There is a long history of discrimination and violence against Asian women in the United States, according to the five panelists of “Reckoning with the Atlanta Spa Shootings.” The panelists discussed the stereotypes and background of violence against Asian women in the United States.
Professor Ji-Yeon Yuh, associate professor of Asian American Studies and History at Northwestern University, discussed how stereotypes that exist in the contemporary world are ingrained deeper in history. Since the 19th century, there has been the stereotype of Asian women of being “hyper feminine and hyper sexual, while men [are percieved] as asexual,” said Yuh.
She described the “dragon lady” stereotype, which depicted Asian women as being innately immoral and sexual while “possess[ing] an allure that was irresistible and would lead men to their doom.” This caused Americans to form an obsession with the sexuality of Asian women, which has formed a link between Asian women and prostitution. This obsession makes Asian women disproportionately more vulnerable to sexual harassment and assault.
Professor Yuri Doolan (HIST/WGS), assistant professor of History and Women’s, Gender and Sexuality Studies and chair of Asian American and Pacific Islander Studies at Brandeis University, continued describing the historic background of Asian sex workers and how it is linked to the United States military. Doolan began by emphasizing that the six women that were killed in the Atlanta shootings “were working in the service industry not because it was their first choice,” said Doogan. Their occupation was likely selected because their “limited English skills [and] limited resources meant this was one of the only jobs they could take,” said Doogan.
Doogan discussed the “unknown chapter of Korean and Asian American history,” where Korean women worked in camps in Asia that served American soldiers. At these camps, Asian women workers were hypersexualized. This largely came from the connection to sex workers abroad.
Carolyn Choi, pre-doctoral fellow in sociology at Dartmouth College, discussed the harm that is done by the stereotype that Asian migrants are rich, flexible and documented. There is a large population of undocumented Asian migrants that work “off-book in the ethnic economy,” most of whom are unbanked.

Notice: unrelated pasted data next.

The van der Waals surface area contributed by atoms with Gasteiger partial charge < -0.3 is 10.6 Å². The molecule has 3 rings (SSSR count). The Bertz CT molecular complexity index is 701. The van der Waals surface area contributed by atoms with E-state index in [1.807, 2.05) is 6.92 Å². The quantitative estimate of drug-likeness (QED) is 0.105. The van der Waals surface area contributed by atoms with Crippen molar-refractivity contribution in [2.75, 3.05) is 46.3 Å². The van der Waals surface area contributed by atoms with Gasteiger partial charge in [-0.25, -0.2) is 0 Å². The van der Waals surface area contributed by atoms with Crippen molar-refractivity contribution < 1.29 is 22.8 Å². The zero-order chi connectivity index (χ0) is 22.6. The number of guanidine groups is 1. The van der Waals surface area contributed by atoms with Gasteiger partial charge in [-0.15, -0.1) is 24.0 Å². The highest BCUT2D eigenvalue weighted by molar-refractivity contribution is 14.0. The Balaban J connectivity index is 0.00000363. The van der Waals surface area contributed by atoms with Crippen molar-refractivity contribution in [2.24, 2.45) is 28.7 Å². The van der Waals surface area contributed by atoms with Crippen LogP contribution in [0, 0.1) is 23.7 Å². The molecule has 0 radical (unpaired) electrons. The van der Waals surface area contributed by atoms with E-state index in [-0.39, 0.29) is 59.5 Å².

Choi emphasized the struggles of Asian workers in Los Angeles, and the way that customer service workers have been characterized as “expendable and disposable.” She focused on this issue under the lens of intersectionality, which she defined as multiple overlapping systems of oppression and exclusion that render people with multiple minority identities invisible.
By referencing many different forms of oppression, from government struggles to interpersonal issues, Choi reflected upon the “multiple layers of violence” entrenching the U.S. that “reinterpret, reproduce and reinforce” racism and violence.
Elena Shih, Manning Assistant Professor of American Studies and Ethnic Studies at Brown University, focused on the systematic focus on the Asian American community by law enforcement and how that harms the community. Shih elaborated on the ways that Asian migrants are discriminated against through laws.
Shih heavily referenced a Polaris report which detailed violence on this subject. The report revealed “new laws that explicitly tie the massage industry to human trafficking” as well as advocations for “harsher punishments, harsher surveillance, harsher law over an already scrutinized industry,” she said.
The event was co-sponsored by the Women’s, Gender and Sexuality Studies department, the History department and the Asian American and Pacific Islander Studies program at Brandeis University, the Asian American Studies program at Northwestern University and the program in women’s, gender and sexuality studies at Dartmouth College. This panel was moderated by Dr. Sumi Pendakur, DEI strategist and consultant.